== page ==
This is “Chris the Sheep,” who made international news this week after being discovered by a hiker in Australia. He had been separated from his flock, and guessers say he had probably been wandering lost and alone for about 5 years. While it is a miracle to me that he hadn’t fallen prey to the many predators in the outback, the massive amount of wool that had grown in that time is what caught everyone’s attention.
Christian commentators immediately latched onto the similarities between Chris and the parable of the lost sheep in the New Testament. He had lived at high risk of contracting disease and parasites, falling to predators, and finally just succumbing to the weight of the wool he was trapped inside. Only returning to a caring shepherd (or shearer, in this case) could release Chris from his burdens. The metaphor for someone lost in sin is pretty obvious.
What the commentators missed, though, is that Chris will need ongoing care throughout the remainder of his life. Because he had lived on his own for so long, his nature had returned to a wild state. He had to be sedated for his shearing because he has completely lost his trust for humans. So it is between mortals and Heavenly Father. Having had to make it on our own for so long, we often lose our ability to trust God — our beliefs and impressions of Him have become skewed, and we often imagine danger where there is no need to fear Him.
Also, Chris had acid burns where the wool had trapped the urine next to his skin and had other places where he had wounds that needed to be treated. His wool will grow back over time. He cannot simply be left alone — he will return to the only life he knows and end up just as bad off as he was in the beginning. So it is with anyone who comes unto Christ. There is no “magic bullet” that says we have “arrived” and can just coast. Baptism doesn’t guarantee that we will remain spiritually healthy, neither does receiving temple ordinances or serving a mission. We must all continually return to the Good Shepherd to be nourished, shorn, and treated for wounds that we incur everyday. Without regular time with the shepherd, we will become lost again.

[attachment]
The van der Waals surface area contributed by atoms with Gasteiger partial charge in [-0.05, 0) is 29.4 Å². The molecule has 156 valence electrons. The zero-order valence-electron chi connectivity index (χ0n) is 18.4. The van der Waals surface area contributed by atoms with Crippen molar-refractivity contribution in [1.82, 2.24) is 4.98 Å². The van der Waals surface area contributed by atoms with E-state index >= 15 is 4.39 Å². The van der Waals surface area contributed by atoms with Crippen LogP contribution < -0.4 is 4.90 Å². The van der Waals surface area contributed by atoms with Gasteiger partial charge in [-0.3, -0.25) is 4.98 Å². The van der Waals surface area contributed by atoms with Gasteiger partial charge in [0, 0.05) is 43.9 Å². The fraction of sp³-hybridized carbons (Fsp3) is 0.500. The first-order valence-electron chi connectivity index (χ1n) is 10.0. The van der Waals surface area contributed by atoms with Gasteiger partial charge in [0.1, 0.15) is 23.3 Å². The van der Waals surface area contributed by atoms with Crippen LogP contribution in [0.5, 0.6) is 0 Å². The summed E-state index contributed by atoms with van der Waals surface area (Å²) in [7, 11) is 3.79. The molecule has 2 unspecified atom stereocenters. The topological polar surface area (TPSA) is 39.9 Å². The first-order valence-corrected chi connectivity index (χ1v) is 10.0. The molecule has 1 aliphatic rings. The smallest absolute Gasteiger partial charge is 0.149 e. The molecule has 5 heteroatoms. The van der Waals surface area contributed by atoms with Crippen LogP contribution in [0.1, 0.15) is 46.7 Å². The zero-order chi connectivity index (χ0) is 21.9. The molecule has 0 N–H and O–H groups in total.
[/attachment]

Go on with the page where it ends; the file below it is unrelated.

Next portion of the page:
Sleep has been problematic lately. Some of it is due to age, some if it is due to stress. I rotate through several methods that help me get the sleep I need, and rarely remember my dreams. Last night, though, I remembered one.
I could easily chalk it up to the antihistamine I took right before bed, but I had a bizarre dream that, even though I was married to my real husband, I reconnected with an old high school sweetheart (fabricated especially for this dream) and agreed to marry him. I never left my husband, and kept stringing the two of them along. I awoke before the dream resolved and felt the distinct impression that I cannot embrace the new in my life if I’m clinging to what I have now.
Of course, thinking about the symbols in my dream, I have to wonder if embracing the new is always the wise choice. I have made not just commitments to, but sacred covenants with, my husband. We have expended a lot of time and energy to build a beautiful — even if it’s not perfect — marriage. There are a lot of reasons to preserve what I already have.
So, the end result of the dream is that it has given me a lot of chance to pause and think. Sometimes, I think I buy into modern cultural assumptions that new and exciting is always better. That’s simply not true. Sometimes those things that have been staples and anchors “forever” need to be kept, preserved, and cherished. Looking (as well as praying and even fasting) before leaping is still wise counsel.
I love the way the Spirit can use all sorts of things in life to speak, teach, and guide. Hopefully, something of what I’ve shared is actually useful!